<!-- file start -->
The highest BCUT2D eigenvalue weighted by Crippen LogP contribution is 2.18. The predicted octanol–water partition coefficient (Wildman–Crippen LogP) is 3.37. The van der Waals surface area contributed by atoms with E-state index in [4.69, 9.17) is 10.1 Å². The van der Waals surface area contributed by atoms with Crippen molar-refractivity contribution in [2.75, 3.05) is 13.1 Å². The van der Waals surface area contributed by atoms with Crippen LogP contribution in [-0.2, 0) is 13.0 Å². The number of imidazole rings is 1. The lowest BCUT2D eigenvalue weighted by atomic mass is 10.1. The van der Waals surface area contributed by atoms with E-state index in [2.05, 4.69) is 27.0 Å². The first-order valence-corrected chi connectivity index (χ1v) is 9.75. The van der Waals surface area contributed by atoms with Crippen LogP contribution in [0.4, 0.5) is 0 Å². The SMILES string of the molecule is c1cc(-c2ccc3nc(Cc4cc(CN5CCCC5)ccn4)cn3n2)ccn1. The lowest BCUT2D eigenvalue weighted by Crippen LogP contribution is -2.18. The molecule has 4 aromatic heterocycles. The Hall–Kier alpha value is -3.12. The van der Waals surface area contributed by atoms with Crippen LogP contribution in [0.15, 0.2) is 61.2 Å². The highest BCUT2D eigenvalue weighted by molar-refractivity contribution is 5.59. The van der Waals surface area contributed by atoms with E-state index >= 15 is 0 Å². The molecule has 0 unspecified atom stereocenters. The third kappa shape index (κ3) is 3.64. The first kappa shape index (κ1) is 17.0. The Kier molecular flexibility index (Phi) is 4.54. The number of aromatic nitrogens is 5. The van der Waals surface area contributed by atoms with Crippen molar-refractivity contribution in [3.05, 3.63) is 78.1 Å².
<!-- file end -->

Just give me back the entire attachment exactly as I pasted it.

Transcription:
The highest BCUT2D eigenvalue weighted by Crippen LogP contribution is 2.18. The predicted octanol–water partition coefficient (Wildman–Crippen LogP) is 3.37. The van der Waals surface area contributed by atoms with E-state index in [4.69, 9.17) is 10.1 Å². The van der Waals surface area contributed by atoms with Crippen molar-refractivity contribution in [2.75, 3.05) is 13.1 Å². The van der Waals surface area contributed by atoms with Crippen LogP contribution in [-0.2, 0) is 13.0 Å². The number of imidazole rings is 1. The lowest BCUT2D eigenvalue weighted by atomic mass is 10.1. The van der Waals surface area contributed by atoms with E-state index in [2.05, 4.69) is 27.0 Å². The first-order valence-corrected chi connectivity index (χ1v) is 9.75. The van der Waals surface area contributed by atoms with Crippen LogP contribution in [0.4, 0.5) is 0 Å². The SMILES string of the molecule is c1cc(-c2ccc3nc(Cc4cc(CN5CCCC5)ccn4)cn3n2)ccn1. The lowest BCUT2D eigenvalue weighted by Crippen LogP contribution is -2.18. The molecule has 4 aromatic heterocycles. The Hall–Kier alpha value is -3.12. The van der Waals surface area contributed by atoms with Crippen LogP contribution in [0.15, 0.2) is 61.2 Å². The highest BCUT2D eigenvalue weighted by molar-refractivity contribution is 5.59. The van der Waals surface area contributed by atoms with E-state index >= 15 is 0 Å². The molecule has 0 unspecified atom stereocenters. The third kappa shape index (κ3) is 3.64. The first kappa shape index (κ1) is 17.0. The Kier molecular flexibility index (Phi) is 4.54. The number of aromatic nitrogens is 5. The van der Waals surface area contributed by atoms with Crippen molar-refractivity contribution in [3.05, 3.63) is 78.1 Å².